Tu-200: Tupolev’s Mythical Peacemaker
The early 1950s was a scary time in the West. The US was engaged in a “police action” in Korea that was indistinguishable from a “war” to its participants, one that threatened to grow even larger. The early postwar American monopoly on nuclear weapons had disappeared with the Soviet test of the “Joe I” bomb, and both sides were racing towards the development of far more powerful hydrogen weapons. Even the American homeland, so long protected by vast oceans, was now at risk, as the Russians had managed to copy, in fairly short order, the B-29 Supefortress heavy bomber. Tupolev’s Tu-4 Bull copy of the Superfort lacked the range to effectively hit American targets, but it was anticipated that the Soviets would use the Tu-4 as the basis for a much larger, truly intercontinental bomber.
As things would turn out, Tupolev did end up using the Tu-4 experience to build a new bomber, scaling the basic design up with the Tu-80 and Tu-85, and then applying swept wings and turboprop engines to yield the Tu-95 Bear, an aircraft that remains a threat to the CONUS to this day. But at the time, the Western media had a much different idea of what the Soviets might be building.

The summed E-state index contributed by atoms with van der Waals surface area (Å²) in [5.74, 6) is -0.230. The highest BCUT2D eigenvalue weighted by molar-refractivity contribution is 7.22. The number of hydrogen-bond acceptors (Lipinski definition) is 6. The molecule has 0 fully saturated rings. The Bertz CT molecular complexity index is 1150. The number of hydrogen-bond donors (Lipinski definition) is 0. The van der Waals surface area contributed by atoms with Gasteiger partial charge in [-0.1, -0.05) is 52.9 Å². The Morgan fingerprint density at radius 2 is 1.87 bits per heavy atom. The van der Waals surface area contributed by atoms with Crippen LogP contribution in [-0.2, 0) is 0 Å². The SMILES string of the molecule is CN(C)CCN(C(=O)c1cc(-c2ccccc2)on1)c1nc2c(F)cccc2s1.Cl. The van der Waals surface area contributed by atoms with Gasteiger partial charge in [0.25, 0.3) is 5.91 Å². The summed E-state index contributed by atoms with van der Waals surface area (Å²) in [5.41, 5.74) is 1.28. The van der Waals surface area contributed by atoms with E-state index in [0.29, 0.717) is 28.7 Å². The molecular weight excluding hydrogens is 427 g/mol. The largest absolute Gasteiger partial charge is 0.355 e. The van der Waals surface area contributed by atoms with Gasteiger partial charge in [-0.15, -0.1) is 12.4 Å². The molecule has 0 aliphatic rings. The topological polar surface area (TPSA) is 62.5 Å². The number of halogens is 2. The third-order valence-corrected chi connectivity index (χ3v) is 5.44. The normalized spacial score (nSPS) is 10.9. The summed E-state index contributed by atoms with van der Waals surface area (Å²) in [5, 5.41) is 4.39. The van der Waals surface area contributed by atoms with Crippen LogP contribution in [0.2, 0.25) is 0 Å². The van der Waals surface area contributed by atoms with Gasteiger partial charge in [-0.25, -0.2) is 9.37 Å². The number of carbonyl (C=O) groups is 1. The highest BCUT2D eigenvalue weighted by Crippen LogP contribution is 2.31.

In an era before the advent of the B-52, the popular idea of a “super bomber” revolved around Convair’s mighty B-36 Peacemaker, and its evolution, the abortive YB-60 swept wing outgrowth. Thus, combining the western concept with information that had surfaced about Tupolev paper designs for six engined bombers, the mythical “Tu-200” or “TuG-75” was born. This would have been a colossal YB-60 lookalike (the YB-60 as flown had turbojets, but there were turboprop versions planned) with a high subsonic speed and the range needed to hold American cities at risk. There was no such aircraft, but this would not be the only fictional Soviet design to be publicized in the American media.